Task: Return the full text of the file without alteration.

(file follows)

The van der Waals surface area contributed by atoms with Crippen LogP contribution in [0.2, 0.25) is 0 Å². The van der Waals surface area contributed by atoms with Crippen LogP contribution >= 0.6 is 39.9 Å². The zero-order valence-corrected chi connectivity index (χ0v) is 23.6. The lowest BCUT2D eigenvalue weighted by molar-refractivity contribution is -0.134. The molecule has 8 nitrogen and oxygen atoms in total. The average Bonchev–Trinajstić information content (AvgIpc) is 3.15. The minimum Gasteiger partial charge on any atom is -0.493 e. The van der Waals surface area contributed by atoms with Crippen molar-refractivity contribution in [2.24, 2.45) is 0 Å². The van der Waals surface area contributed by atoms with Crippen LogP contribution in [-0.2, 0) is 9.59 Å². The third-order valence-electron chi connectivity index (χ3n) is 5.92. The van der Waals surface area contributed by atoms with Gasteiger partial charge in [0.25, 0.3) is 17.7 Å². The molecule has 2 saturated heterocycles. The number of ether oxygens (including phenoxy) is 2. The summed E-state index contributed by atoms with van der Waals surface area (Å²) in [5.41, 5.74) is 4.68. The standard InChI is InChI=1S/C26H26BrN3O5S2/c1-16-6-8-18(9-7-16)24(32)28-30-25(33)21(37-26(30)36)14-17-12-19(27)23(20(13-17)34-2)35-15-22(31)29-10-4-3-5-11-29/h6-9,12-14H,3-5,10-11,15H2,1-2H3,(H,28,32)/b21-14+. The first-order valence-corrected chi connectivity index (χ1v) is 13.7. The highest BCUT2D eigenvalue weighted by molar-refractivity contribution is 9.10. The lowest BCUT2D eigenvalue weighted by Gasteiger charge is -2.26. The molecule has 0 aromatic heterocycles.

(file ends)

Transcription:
The van der Waals surface area contributed by atoms with Crippen LogP contribution in [0.2, 0.25) is 0 Å². The van der Waals surface area contributed by atoms with Crippen LogP contribution >= 0.6 is 39.9 Å². The zero-order valence-corrected chi connectivity index (χ0v) is 23.6. The lowest BCUT2D eigenvalue weighted by molar-refractivity contribution is -0.134. The molecule has 8 nitrogen and oxygen atoms in total. The average Bonchev–Trinajstić information content (AvgIpc) is 3.15. The minimum Gasteiger partial charge on any atom is -0.493 e. The van der Waals surface area contributed by atoms with Crippen molar-refractivity contribution in [2.24, 2.45) is 0 Å². The van der Waals surface area contributed by atoms with Crippen LogP contribution in [-0.2, 0) is 9.59 Å². The third-order valence-electron chi connectivity index (χ3n) is 5.92. The van der Waals surface area contributed by atoms with Gasteiger partial charge in [0.25, 0.3) is 17.7 Å². The molecule has 2 saturated heterocycles. The number of ether oxygens (including phenoxy) is 2. The summed E-state index contributed by atoms with van der Waals surface area (Å²) in [5.41, 5.74) is 4.68. The standard InChI is InChI=1S/C26H26BrN3O5S2/c1-16-6-8-18(9-7-16)24(32)28-30-25(33)21(37-26(30)36)14-17-12-19(27)23(20(13-17)34-2)35-15-22(31)29-10-4-3-5-11-29/h6-9,12-14H,3-5,10-11,15H2,1-2H3,(H,28,32)/b21-14+. The first-order valence-corrected chi connectivity index (χ1v) is 13.7. The highest BCUT2D eigenvalue weighted by molar-refractivity contribution is 9.10. The lowest BCUT2D eigenvalue weighted by Gasteiger charge is -2.26. The molecule has 0 aromatic heterocycles.